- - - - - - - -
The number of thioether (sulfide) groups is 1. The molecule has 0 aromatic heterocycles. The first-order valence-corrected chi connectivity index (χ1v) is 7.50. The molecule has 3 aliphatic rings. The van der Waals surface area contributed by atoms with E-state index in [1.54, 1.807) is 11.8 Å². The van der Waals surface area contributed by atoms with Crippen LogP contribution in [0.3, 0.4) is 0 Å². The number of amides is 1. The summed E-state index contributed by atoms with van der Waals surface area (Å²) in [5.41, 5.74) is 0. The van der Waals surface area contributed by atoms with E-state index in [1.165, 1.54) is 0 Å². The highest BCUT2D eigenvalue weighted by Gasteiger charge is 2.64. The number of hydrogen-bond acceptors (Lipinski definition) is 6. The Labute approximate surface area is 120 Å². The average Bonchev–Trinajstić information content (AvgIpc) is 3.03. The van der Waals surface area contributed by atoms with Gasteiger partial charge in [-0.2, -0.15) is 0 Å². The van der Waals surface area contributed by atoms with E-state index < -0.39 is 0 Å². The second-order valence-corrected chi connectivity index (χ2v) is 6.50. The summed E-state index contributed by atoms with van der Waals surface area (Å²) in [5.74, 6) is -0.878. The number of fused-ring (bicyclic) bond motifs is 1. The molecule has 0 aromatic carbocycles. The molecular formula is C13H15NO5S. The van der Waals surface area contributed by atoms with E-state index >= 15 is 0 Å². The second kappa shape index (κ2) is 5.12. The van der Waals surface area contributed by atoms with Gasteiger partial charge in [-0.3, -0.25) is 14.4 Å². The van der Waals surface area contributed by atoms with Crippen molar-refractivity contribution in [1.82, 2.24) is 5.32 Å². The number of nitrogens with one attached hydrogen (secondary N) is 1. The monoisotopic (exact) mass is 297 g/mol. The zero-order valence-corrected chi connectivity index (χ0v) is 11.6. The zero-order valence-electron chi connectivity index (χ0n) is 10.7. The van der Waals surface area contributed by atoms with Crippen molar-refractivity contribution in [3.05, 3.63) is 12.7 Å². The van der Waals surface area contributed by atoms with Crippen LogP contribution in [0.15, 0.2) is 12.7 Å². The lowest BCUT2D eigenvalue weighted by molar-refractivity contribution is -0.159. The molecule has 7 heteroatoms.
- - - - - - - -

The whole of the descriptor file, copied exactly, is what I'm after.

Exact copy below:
The number of thioether (sulfide) groups is 1. The molecule has 0 aromatic heterocycles. The first-order valence-corrected chi connectivity index (χ1v) is 7.50. The molecule has 3 aliphatic rings. The van der Waals surface area contributed by atoms with E-state index in [1.54, 1.807) is 11.8 Å². The van der Waals surface area contributed by atoms with Crippen LogP contribution in [0.3, 0.4) is 0 Å². The number of amides is 1. The summed E-state index contributed by atoms with van der Waals surface area (Å²) in [5.41, 5.74) is 0. The van der Waals surface area contributed by atoms with E-state index in [1.165, 1.54) is 0 Å². The highest BCUT2D eigenvalue weighted by Gasteiger charge is 2.64. The number of hydrogen-bond acceptors (Lipinski definition) is 6. The Labute approximate surface area is 120 Å². The average Bonchev–Trinajstić information content (AvgIpc) is 3.03. The van der Waals surface area contributed by atoms with Gasteiger partial charge in [-0.2, -0.15) is 0 Å². The van der Waals surface area contributed by atoms with E-state index < -0.39 is 0 Å². The second-order valence-corrected chi connectivity index (χ2v) is 6.50. The summed E-state index contributed by atoms with van der Waals surface area (Å²) in [5.74, 6) is -0.878. The number of fused-ring (bicyclic) bond motifs is 1. The molecule has 0 aromatic carbocycles. The molecular formula is C13H15NO5S. The van der Waals surface area contributed by atoms with E-state index >= 15 is 0 Å². The second kappa shape index (κ2) is 5.12. The van der Waals surface area contributed by atoms with Gasteiger partial charge in [-0.3, -0.25) is 14.4 Å². The van der Waals surface area contributed by atoms with Crippen molar-refractivity contribution in [1.82, 2.24) is 5.32 Å². The number of nitrogens with one attached hydrogen (secondary N) is 1. The monoisotopic (exact) mass is 297 g/mol. The zero-order valence-corrected chi connectivity index (χ0v) is 11.6. The zero-order valence-electron chi connectivity index (χ0n) is 10.7. The van der Waals surface area contributed by atoms with Crippen molar-refractivity contribution in [3.05, 3.63) is 12.7 Å². The van der Waals surface area contributed by atoms with Crippen LogP contribution in [0.15, 0.2) is 12.7 Å². The lowest BCUT2D eigenvalue weighted by molar-refractivity contribution is -0.159. The molecule has 7 heteroatoms.